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Phillips v. Warden of Turbeville Correctional Institution

United States District Court, D. South Carolina, Beaufort Division

February 1, 2019

Joshua Brandon Phillips, #335243, Petitioner,
v.
Warden of Turbeville Correctional Institution, Respondent.

          OPINION & ORDER

          Henry M. Herlong, Jr. Senior United States District Judge

         This matter is before the court for review of the Report and Recommendation of United States Magistrate Judge Bristow Marchant made in accordance with 28 U.S.C. § 636(b)(1) and Local Civil Rule 73.02 for the District of South Carolina.[1] Joshua Brandon Phillips (“Phillips”) is a pro se state prisoner seeking habeas corpus relief pursuant to 28 U.S.C. § 2254. In his Report and Recommendation filed on January 4, 2019, Magistrate Judge Marchant recommends granting the Respondent's motion for summary judgment, denying Phillips' motion for summary judgment, and dismissing Phillips' petition with prejudice. (R&R 27, ECF No. 28.)

         After receiving no timely objections and determining that there was “no clear error on the face of the record, ” Diamond v. Colonial Life & Accident Insurance Co., 416 F.3d 310, 315 (4th Cir. 2005), the court adopted the Report and Recommendation, granted Respondent's motion for summary judgment, denied Phillips' motion for summary judgment, and dismissed Phillips' 28 U.S.C. § 2254 petition with prejudice in an order dated January 29, 2019. (Jan. 29, 2019 Order, ECF No. 30.) On January 30, 2019, after the order was entered, the court received a document from Phillips titled “In Opposition To Respondent's Report And Recommendation, ” which the court construes as Phillips' objections to the magistrate judge's Report. (Objs., generally, ECF No. 33.) In an abundance of caution, the previous court order issued on January 29, 2019, is hereby vacated, and the court now considers Phillips' objections.

         Objections to the Report and Recommendation were due by January 21, 2019. Phillips dated his objections January 22, 2019, and the objections were stamped received by the prison mailroom on January 22, 2019.[2] (Id. 5, Ex. 1 (Envelope), ECF Nos. 33 & 33-1.) Even accepting the date on the objections, the objections are untimely. See Djenasevic v. U.S. Dep't of Justice, No. 15-6076, 604 Fed. App'x 328, 328 (Mem.) (4th Cir. Jun. 16, 2015) (unpublished) (holding that, under the prison mailbox rule, the date the inmate delivers a legal document to prison officials for mailing, rather than the date prison officials process the deposited mail, is the date of filing). “[I]n the absence of a timely filed objection, a district court need not conduct a de novo review, but instead must ‘only satisfy itself that there is no clear error on the face of the record in order to accept the recommendation.'” Diamond, 416 F.3d at 315 (quoting Fed.R.Civ.P. 72 advisory committee's note).

         Phillips gives no excuse or reason for his tardiness, nor does the court find any cause for his delay. Accordingly, Phillips waived this court's review of the Report and Recommendation. See Ballard v. Carlson, 882 F.2d 93, 96 (4th Cir. 1989) (“Pro se litigants . . . are subject to the time requirements and respect for court orders without which effective judicial administration would be impossible.”); see also Taylor v. Gainey, No. 06-6940, 2006 WL 2871206, at *1 (4th Cir. Oct. 10, 2006) (unpublished) (“The timely filing of specific objections to a magistrate judge's recommendation is necessary to preserve appellate review of the substance of that recommendation when the parties have been warned of the consequences of noncompliance.”).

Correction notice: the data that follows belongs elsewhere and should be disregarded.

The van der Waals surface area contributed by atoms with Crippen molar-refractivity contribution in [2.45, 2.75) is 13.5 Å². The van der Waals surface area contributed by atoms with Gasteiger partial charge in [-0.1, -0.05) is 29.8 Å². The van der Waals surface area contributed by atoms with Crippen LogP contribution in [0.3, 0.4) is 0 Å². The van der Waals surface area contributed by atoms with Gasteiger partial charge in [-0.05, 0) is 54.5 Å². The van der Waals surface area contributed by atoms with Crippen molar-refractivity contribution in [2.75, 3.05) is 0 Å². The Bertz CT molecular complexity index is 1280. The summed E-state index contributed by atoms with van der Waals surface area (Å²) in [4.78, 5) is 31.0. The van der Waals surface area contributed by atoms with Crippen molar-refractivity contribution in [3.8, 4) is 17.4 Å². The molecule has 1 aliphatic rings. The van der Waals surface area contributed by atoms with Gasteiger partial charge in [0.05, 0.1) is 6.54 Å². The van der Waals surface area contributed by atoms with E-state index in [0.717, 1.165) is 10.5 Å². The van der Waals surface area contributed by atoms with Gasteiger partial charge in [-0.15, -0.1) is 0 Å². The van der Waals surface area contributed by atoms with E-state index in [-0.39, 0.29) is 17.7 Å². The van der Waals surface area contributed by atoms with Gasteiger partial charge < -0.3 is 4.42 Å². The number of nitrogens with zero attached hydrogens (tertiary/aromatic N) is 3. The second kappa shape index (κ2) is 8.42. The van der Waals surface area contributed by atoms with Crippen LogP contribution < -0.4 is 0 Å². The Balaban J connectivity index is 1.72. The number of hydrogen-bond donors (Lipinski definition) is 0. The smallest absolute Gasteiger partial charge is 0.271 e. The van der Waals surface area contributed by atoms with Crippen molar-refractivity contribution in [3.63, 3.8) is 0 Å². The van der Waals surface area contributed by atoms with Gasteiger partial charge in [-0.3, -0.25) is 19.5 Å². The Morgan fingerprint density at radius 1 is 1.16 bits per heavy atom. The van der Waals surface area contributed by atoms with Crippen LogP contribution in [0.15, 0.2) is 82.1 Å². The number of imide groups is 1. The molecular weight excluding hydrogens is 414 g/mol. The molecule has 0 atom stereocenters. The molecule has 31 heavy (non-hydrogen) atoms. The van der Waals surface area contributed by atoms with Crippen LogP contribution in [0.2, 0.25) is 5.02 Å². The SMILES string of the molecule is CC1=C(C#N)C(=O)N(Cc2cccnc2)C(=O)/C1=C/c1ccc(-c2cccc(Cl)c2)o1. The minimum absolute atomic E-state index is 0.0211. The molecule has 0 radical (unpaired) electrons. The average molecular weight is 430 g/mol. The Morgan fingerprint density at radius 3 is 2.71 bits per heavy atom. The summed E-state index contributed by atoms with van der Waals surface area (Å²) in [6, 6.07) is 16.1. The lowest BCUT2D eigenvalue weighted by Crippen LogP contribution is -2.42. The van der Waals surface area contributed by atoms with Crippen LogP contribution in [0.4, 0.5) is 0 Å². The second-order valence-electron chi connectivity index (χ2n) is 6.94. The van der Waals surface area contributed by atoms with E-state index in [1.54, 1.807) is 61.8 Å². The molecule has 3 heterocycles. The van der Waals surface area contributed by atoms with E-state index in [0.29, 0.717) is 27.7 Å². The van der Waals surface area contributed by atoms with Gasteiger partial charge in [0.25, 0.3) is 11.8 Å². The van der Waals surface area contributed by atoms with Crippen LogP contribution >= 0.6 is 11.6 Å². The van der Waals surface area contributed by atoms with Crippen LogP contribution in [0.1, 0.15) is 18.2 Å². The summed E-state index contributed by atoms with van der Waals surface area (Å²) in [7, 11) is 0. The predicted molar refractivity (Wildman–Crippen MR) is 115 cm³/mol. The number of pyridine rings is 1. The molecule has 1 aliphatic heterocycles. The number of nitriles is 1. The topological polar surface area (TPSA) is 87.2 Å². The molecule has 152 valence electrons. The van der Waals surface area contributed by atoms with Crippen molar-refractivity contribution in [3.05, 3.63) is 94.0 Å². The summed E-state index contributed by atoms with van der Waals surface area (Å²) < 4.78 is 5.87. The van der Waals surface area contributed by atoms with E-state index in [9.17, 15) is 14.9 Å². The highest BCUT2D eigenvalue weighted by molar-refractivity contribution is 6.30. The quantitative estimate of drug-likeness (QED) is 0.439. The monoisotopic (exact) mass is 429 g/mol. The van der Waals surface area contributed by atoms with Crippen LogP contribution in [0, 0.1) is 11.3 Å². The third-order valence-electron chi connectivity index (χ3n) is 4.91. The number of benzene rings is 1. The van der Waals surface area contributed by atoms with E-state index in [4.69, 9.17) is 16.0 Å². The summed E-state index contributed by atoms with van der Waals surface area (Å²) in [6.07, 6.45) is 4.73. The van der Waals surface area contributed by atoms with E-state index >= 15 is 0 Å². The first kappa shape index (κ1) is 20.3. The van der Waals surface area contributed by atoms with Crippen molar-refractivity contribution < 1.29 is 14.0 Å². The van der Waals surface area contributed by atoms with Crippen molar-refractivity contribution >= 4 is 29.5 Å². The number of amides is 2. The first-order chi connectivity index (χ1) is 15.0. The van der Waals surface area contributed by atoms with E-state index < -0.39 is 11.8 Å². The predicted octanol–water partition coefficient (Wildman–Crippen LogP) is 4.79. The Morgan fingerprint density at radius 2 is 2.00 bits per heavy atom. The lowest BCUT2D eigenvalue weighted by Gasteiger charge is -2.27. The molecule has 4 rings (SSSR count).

Moreover, objections to the Report and Recommendation must be specific. Failure to file specific objections constitutes a waiver of a party's right to further judicial review, including appellate review, if the recommendation is accepted by the district judge. See United States v. Schronce, 727 F.2d 91, 94 & n.4 (4th Cir. 1984). In the absence of specific objections to the Report and Recommendation of the magistrate judge, this court is not required to give any explanation for adopting the recommendation. See Camby v. Davis, 718 F.2d 198, 199 (4th Cir. 1983). Even if Phillips' objections were timely, the court finds that the objections are nonspecific, unrelated to the dispositive portions of the magistrate judge's Report and Recommendation, or merely restate his claims.

         Therefore, after a thorough review of the magistrate judge's Report and the record in this case, the court adopts Magistrate Judge Marchant's Report and Recommendation and incorporates it herein.

         It is therefore

         ORDERED that the previous order adopting the Report and Recommendation, dated January 29, 2019, docket number 30, is vacated. It is further

         ORDERED that Respondent's motion for summary judgment, docket number 14, is granted. It is further

         ORDERED that Phillips' motion for summary judgment, docket number 19, is denied, and the petition, docket number 1, is dismissed with prejudice. It is further

         ORDERED that a certificate of appealability is denied because Phillips has failed to make “a substantial showing of the denial of a constitutional right.” 28 U.S.C. § 2253(c)(2).

         IT IS SO ORDERED.

         NOTICE OF ...


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